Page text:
“I’ve seen a cafeteria worker take a tray out of a Black student's hands in front of everybody and tell them 'You don't have enough money in your account,' but the white kids who come through the line can just say, “Oh, my mom will send a check at the end of the week” and that's okay,” said Kimberly J. Johnson, a language arts teacher at Martin Luther King Middle School.
Despite statistics and the numerous claims of staff and students experiencing racism in RPS listed on the Instagram page “Black @ RPS,” one RPS teacher says minority students receive special treatment due to their circumstances.
“We give them too many passes based on where they come from,” one respondent said anonymously. “The world isn’t fair, and we are hurting them in the end. They are spoiled and entitled which ends up being a bigger barrier after high school.”
Discrimination against Latinx students
While efforts have been made to shed light on the continued mistreatment of Black RPS students, five teachers who were surveyed by the Pulitzer Center said that in schools with higher populations of Latinx students these individuals experience racism more frequently.
“I have seen how Latinx students are excluded by other students and staff and how they are treated with prejudice and racism,” said one RPS teacher who responded to the survey. “I have also seen discrimination against Latinx staff in RPS. There are major differences in how Hispanic Heritage Month is celebrated (or not celebrated) and Black History Month.”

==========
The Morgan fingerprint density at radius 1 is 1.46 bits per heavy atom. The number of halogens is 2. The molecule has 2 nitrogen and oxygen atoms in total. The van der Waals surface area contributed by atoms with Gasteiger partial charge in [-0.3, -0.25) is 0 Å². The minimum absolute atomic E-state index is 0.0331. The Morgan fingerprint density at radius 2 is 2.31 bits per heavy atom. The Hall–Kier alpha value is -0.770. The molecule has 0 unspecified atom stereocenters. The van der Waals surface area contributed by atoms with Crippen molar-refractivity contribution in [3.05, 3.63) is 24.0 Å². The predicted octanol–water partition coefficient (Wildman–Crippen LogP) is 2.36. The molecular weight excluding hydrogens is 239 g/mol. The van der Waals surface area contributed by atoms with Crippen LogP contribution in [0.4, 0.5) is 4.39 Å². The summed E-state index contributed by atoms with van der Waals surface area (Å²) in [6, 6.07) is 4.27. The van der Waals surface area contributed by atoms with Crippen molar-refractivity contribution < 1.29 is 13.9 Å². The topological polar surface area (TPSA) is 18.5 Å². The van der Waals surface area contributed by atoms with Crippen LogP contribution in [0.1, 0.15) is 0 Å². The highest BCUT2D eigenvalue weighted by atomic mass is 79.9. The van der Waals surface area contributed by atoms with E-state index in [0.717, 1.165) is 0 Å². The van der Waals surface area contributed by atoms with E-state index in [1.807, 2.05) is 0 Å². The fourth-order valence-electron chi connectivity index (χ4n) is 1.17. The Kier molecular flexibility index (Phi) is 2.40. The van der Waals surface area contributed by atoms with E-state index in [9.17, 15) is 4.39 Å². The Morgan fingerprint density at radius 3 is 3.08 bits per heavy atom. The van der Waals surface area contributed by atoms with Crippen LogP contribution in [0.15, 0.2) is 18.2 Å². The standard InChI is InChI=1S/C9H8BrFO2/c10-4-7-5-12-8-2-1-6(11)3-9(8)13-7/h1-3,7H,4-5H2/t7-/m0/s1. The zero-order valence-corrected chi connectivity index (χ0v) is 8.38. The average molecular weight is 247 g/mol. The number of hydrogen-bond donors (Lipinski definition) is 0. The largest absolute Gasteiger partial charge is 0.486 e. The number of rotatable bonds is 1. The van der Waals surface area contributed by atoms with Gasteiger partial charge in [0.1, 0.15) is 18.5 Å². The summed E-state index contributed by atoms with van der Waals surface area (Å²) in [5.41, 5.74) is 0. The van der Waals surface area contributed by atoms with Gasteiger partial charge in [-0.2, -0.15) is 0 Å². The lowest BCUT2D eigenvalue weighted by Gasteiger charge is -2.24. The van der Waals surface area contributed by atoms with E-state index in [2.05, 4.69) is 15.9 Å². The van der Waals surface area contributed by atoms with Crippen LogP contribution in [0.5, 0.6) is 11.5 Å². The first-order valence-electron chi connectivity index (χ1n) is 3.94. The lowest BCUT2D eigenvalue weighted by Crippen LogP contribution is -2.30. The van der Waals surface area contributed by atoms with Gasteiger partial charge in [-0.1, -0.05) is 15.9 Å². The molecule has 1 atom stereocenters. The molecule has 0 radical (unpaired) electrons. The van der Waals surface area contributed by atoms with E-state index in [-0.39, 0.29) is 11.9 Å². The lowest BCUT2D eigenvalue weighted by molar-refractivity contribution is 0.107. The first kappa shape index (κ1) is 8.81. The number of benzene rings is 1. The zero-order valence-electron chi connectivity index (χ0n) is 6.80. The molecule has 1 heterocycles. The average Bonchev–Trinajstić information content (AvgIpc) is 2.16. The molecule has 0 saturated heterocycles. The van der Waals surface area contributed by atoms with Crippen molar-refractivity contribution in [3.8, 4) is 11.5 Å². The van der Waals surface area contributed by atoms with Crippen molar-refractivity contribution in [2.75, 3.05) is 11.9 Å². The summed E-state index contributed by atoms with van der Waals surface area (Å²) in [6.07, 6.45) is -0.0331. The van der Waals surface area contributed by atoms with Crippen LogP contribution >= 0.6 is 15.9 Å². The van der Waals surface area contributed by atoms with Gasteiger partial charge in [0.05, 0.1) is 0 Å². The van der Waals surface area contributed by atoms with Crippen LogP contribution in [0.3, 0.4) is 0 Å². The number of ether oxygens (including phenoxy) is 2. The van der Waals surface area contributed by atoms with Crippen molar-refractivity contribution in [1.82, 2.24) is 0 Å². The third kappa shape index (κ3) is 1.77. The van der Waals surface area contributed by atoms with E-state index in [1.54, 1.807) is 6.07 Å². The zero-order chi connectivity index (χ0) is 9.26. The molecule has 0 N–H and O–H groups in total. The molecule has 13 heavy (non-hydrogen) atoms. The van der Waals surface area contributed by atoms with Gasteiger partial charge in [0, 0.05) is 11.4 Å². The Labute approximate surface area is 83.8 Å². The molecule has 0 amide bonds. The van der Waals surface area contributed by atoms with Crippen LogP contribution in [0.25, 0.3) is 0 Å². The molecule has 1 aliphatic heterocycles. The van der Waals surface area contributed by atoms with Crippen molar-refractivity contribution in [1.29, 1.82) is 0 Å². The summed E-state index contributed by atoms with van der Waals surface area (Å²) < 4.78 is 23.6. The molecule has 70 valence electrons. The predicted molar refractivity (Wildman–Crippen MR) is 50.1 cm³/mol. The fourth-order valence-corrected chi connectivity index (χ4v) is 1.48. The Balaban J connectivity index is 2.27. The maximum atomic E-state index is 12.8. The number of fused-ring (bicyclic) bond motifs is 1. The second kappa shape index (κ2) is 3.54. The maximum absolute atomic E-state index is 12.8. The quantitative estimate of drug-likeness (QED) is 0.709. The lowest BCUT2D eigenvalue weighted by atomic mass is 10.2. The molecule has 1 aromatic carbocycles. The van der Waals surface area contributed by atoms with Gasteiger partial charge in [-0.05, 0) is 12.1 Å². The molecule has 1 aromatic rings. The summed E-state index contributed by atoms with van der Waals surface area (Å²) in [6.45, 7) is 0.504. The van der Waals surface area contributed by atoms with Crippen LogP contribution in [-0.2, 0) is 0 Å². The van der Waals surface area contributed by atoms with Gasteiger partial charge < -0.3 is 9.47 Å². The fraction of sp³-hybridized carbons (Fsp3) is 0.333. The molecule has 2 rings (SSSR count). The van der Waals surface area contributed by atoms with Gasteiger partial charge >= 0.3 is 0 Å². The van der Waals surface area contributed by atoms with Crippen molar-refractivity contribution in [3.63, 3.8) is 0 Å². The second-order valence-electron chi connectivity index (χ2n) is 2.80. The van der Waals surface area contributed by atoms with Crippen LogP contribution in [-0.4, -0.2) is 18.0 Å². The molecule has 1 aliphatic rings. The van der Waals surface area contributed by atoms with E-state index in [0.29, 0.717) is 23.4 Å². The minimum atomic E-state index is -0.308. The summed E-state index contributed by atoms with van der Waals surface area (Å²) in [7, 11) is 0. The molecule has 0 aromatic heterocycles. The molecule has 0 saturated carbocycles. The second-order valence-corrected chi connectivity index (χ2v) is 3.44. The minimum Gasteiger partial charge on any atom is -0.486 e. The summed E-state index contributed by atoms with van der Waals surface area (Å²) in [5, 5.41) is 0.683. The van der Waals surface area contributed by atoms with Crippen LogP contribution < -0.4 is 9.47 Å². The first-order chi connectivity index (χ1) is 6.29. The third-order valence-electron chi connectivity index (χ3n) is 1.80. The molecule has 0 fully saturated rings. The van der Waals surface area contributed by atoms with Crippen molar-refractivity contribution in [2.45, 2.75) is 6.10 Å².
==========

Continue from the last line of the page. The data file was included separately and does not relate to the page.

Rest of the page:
In 2013, 51 Latinx students, parents, and activists protested across the street from Huguenot High School (whose student body is 27 percent Latinx), because these students were continuously singled out for searches threatened with deportation, according to Style Weekly.
One RPS teacher witnessed how their colleagues’ discriminatory remarks about students have influenced the children's interaction with their peers.
“I've had colleagues say that a lot of Latinx students are in gangs,” Johnson said. “Then you hear the kids overhear what these teachers are saying, so then the kids turn around and they start asking the other students if they are a part of gangs.”